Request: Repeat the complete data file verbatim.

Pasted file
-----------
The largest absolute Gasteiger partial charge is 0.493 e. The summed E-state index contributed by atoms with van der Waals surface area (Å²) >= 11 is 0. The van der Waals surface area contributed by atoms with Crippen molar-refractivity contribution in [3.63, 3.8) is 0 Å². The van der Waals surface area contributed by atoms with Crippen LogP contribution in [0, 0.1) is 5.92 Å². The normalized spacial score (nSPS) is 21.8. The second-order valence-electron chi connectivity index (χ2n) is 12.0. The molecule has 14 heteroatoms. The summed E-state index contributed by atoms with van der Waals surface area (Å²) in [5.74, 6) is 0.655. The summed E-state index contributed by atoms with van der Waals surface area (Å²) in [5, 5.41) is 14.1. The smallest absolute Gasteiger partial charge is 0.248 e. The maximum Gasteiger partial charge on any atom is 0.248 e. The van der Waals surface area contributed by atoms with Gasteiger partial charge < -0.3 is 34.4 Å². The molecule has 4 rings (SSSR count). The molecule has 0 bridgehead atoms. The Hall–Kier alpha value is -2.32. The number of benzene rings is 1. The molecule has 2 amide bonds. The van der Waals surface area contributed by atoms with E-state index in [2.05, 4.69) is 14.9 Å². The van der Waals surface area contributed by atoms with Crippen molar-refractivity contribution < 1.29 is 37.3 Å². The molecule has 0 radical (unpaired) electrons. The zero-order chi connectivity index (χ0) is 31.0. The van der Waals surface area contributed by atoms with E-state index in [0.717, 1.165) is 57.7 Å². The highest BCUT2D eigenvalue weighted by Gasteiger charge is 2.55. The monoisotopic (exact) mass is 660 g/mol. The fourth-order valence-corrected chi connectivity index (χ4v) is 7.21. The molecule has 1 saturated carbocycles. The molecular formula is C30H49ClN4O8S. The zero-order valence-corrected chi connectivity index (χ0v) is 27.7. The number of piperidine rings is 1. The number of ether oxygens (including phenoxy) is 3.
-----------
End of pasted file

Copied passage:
The largest absolute Gasteiger partial charge is 0.493 e. The summed E-state index contributed by atoms with van der Waals surface area (Å²) >= 11 is 0. The van der Waals surface area contributed by atoms with Crippen molar-refractivity contribution in [3.63, 3.8) is 0 Å². The van der Waals surface area contributed by atoms with Crippen LogP contribution in [0, 0.1) is 5.92 Å². The normalized spacial score (nSPS) is 21.8. The second-order valence-electron chi connectivity index (χ2n) is 12.0. The molecule has 14 heteroatoms. The summed E-state index contributed by atoms with van der Waals surface area (Å²) in [5.74, 6) is 0.655. The summed E-state index contributed by atoms with van der Waals surface area (Å²) in [5, 5.41) is 14.1. The smallest absolute Gasteiger partial charge is 0.248 e. The maximum Gasteiger partial charge on any atom is 0.248 e. The van der Waals surface area contributed by atoms with Gasteiger partial charge < -0.3 is 34.4 Å². The molecule has 4 rings (SSSR count). The molecule has 0 bridgehead atoms. The Hall–Kier alpha value is -2.32. The number of benzene rings is 1. The molecule has 2 amide bonds. The van der Waals surface area contributed by atoms with E-state index in [2.05, 4.69) is 14.9 Å². The van der Waals surface area contributed by atoms with Crippen molar-refractivity contribution < 1.29 is 37.3 Å². The molecule has 0 radical (unpaired) electrons. The zero-order chi connectivity index (χ0) is 31.0. The van der Waals surface area contributed by atoms with E-state index in [0.717, 1.165) is 57.7 Å². The highest BCUT2D eigenvalue weighted by Gasteiger charge is 2.55. The monoisotopic (exact) mass is 660 g/mol. The fourth-order valence-corrected chi connectivity index (χ4v) is 7.21. The molecule has 1 saturated carbocycles. The molecular formula is C30H49ClN4O8S. The zero-order valence-corrected chi connectivity index (χ0v) is 27.7. The number of piperidine rings is 1. The number of ether oxygens (including phenoxy) is 3.